As winter approaches, households around the UK will be invaded by a sticky and foul-smelling invader. Harlequin ladybirds first arrived in Britain from Asia in the summer of 2004 and quickly spread across England and into Wales. They have been spotted as far north as the Orkney Islands. Now scientists say their numbers across the country have dramatically escalated.
The mini-beasts, which push themselves through household cracks as the weather turns cold, emit a yellow chemical when disturbed that stains walls and furnishings. Called ‘reflex blood’ it is packed full of chemicals that give off a bad odour. There are 46 species of ladybird (Coccinellidae) resident in Britain, but the aggressive Harlequin threatens many of them. Larger and spottier than native species they feed on other ladybird lava and caterpillars. A single female can lay over a thousand eggs.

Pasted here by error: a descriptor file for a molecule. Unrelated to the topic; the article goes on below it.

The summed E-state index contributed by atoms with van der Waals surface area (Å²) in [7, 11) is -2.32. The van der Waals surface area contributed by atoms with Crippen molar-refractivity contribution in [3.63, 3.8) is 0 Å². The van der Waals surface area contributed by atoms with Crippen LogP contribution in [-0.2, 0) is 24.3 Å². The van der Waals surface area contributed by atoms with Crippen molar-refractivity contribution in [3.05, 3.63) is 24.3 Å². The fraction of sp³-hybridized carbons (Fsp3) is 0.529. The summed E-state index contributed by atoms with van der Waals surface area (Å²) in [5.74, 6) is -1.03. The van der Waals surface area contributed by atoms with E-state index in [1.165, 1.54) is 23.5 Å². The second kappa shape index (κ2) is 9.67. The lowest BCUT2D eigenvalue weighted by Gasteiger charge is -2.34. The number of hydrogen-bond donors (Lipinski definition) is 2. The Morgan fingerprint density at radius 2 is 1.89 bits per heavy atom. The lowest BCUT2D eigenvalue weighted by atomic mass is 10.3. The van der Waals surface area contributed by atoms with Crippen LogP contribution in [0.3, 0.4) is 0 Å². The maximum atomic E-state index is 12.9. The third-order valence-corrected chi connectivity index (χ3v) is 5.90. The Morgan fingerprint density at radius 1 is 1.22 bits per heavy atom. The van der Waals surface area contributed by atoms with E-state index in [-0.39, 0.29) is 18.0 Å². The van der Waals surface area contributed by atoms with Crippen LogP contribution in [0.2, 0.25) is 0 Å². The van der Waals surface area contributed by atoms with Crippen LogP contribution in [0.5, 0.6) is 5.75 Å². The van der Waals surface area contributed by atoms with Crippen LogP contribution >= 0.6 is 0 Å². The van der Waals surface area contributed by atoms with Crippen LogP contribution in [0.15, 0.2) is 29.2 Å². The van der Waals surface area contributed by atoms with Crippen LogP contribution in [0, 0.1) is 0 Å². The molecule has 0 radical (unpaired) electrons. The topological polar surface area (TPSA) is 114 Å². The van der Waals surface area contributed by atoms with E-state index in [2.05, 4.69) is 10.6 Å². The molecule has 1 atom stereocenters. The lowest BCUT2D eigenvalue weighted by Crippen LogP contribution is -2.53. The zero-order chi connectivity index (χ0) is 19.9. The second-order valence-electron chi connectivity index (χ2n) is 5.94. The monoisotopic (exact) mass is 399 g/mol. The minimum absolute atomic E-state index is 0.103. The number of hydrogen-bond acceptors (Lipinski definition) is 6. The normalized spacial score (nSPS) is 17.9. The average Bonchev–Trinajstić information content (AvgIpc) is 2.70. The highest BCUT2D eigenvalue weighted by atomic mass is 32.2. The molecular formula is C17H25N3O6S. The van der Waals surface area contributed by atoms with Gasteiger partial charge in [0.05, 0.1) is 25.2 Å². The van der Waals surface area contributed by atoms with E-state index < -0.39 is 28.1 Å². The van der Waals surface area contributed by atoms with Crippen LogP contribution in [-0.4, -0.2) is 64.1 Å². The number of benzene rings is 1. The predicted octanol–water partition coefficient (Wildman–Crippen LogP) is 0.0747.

Scientists at the Centre for Ecology & Hydrology (CEH) are so concerned that they have launched the UK Ladybird Survey to track the invasion. Ladybird expert Dr Helen Roy from CEH said: ‘Their numbers are huge, particularly in the South East. They have spread more quickly than the grey squirrel ever did.’ They have asked homeowners who spot the species to email their pictures to the Harlequin Ladybird Survey website. Those with smartphones can text LADYBIRD to 83040 to receive a link to upload their photos from their mobile. Harlequins do look similar to the native seven-spot ladybird, but only harlequins and the smaller native two-spot ladybird tend to shelter indoors in winter.
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